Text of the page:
The best-quality candidates look for intangibles such as a positive work environment and the ability to contribute actively. Job fulfillment goes beyond feeling appreciated. Employees still value accolades for their performance, but encouraging words or congratulatory plaques only go so far. In fact, 60% of young executives describe “a sense of purpose” as a prime reason for wanting to work for a particular company.

Provide Positive Support for Job Fulfillment

There’s a saying in the recruitment industry: “Employees don’t quit their jobs; they quit their bosses.” We hear this quite a bit in our conversations with disgruntled employees. Don’t let your best employees leave because they’re unhappy with their supervisors.

You can’t resolve a personnel problem if you don’t know about it, so listen to your employees. Keep your door open and make yourself available. Look for signs of trouble. Too often, employees doubt that corporations have their best interests at heart. On the other hand, employees who believe their managers support them are much more likely to remain and are more engaged in their jobs.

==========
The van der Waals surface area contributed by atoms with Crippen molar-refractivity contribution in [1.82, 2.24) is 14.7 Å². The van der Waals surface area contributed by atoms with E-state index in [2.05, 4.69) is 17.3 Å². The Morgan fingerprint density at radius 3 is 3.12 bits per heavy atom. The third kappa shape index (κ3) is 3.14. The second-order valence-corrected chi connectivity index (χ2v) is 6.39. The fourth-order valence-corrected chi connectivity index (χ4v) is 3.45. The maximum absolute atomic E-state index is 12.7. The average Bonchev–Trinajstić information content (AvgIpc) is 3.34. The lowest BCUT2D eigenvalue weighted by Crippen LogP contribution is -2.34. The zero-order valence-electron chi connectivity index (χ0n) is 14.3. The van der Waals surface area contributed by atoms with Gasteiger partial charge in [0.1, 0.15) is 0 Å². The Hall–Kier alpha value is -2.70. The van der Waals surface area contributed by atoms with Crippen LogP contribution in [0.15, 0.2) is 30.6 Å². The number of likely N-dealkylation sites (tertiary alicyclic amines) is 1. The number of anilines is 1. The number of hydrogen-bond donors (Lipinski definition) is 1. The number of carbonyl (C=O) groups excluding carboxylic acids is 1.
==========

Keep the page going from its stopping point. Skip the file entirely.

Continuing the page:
Engage Your Employees

Once you’ve attracted quality candidates, don’t let them languish. Challenge them. Keep them focused. And listen to them. Job fulfillment comes from being heard. It develops from feeling engaged in an encouraging environment.

The best employees seek engagement; they want to make a difference. When your employees are fully engaged, two positive outcomes result:

  1. They feel challenged doing the job at hand, learning new skills and working toward a definite goal.
  2. They look forward to coming to work and won’t even think about leaving your company.

Studies have shown that companies engaging their employees are 44% more likely to earn above-average profits. In other words, if you invest in your employees, that investment pays dividends, both in productivity and in your bottom line.

Offer Plenty of Opportunities

Job fulfillment begins with opportunity. More than 50% of Americans said they value career advancement opportunities more than base salary. If you stifle your best employees, you give them a reason to consider their options. Even a glass ceiling can become visible to those beneath it.